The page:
Tuesday, 11 March 2014

Questions (332)

Robert Troy

Question:

332. Deputy Robert Troy asked the Minister for the Environment, Community and Local Government his views on draft wind energy development guidelines proposals and their impact on health (details supplied). [11624/14]

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Written answers (Question to Environment)

A more stringent absolute outdoor noise limit (day and night) of 40 decibels for future wind energy developments than that which pertains under the current Guidelines, has been proposed in the draft revisions to the Wind Energy Development Guidelines. This takes into account the 2009 World Health Organisation’s findings in relation to night time noise, when people are generally sleeping, and the recent review of international practice on wind noise undertaken by Marshall Day Acoustics. That review indicates that 40 decibels is commonly used in other countries as an absolute noise limit.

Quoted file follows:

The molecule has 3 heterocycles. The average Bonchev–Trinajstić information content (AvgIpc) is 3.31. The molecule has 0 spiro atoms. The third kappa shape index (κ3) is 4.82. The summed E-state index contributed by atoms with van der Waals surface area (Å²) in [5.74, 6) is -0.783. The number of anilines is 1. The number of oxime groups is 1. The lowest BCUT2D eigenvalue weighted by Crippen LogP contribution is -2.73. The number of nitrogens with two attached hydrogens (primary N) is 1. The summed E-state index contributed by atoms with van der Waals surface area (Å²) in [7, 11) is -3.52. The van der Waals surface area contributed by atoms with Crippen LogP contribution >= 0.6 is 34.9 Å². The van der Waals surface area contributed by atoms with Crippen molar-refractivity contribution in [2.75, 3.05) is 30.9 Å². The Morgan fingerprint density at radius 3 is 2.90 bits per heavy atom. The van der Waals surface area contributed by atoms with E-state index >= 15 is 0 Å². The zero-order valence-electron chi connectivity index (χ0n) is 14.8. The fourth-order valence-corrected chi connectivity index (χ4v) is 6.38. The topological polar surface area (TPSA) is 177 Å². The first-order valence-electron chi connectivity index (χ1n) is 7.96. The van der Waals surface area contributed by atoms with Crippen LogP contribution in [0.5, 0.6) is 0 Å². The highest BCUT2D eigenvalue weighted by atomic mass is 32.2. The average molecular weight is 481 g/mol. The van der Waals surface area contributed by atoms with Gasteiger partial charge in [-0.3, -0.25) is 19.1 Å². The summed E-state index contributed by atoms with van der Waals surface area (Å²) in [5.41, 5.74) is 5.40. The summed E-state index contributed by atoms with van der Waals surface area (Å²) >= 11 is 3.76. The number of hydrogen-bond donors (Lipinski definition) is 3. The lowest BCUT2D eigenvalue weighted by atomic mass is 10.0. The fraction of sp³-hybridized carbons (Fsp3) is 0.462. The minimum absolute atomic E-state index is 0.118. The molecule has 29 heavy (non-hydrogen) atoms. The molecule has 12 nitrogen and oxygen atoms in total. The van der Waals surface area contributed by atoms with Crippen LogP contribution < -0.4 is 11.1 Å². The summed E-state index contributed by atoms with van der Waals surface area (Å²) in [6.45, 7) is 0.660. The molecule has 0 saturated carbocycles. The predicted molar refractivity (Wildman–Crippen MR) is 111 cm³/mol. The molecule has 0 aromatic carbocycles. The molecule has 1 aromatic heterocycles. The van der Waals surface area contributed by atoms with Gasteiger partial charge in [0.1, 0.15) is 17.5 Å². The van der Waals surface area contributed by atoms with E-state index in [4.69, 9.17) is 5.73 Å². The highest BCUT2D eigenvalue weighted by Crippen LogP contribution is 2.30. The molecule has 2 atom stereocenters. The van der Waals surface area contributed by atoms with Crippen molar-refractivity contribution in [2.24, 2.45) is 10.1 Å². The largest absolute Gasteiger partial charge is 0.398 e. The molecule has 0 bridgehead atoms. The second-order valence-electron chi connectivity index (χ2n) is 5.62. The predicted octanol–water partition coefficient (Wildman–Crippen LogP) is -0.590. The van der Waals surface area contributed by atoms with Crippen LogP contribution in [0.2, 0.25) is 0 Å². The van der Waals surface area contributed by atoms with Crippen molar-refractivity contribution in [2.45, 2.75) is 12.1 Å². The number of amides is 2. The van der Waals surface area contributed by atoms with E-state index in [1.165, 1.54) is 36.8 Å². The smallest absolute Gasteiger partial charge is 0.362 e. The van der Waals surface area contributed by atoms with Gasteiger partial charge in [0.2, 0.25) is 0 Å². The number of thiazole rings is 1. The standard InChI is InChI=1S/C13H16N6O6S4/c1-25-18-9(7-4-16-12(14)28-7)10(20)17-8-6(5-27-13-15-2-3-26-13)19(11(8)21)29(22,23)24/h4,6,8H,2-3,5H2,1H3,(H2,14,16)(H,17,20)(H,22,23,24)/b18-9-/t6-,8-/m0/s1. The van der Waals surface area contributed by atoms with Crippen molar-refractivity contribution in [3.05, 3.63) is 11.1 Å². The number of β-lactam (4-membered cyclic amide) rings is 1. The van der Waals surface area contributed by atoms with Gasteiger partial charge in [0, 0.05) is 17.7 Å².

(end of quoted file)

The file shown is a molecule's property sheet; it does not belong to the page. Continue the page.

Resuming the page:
It should be emphasised that the proposed absolute noise limit of 40 decibels is an outdoor limit. Generally, the reduction in noise levels between the outside of a dwelling and the inside would be approximately 10 decibels or more. Consequently an outdoor limit set at this level would generally result in a noise level of about 30 decibels or less inside a dwelling. As part of the focused review of the 2006 Wind Energy Development Guidelines, my Department has written to the Department of Health inviting any input that it might have on the public health aspects, if any, of wind farms and preliminary discussions have taken place.

Following consideration of all the submissions received on the proposed revisions to the Wind Energy Development Guidelines during the recent public consultation process, my Department will consult further with the Department of Health prior to finalising the revised Guidelines.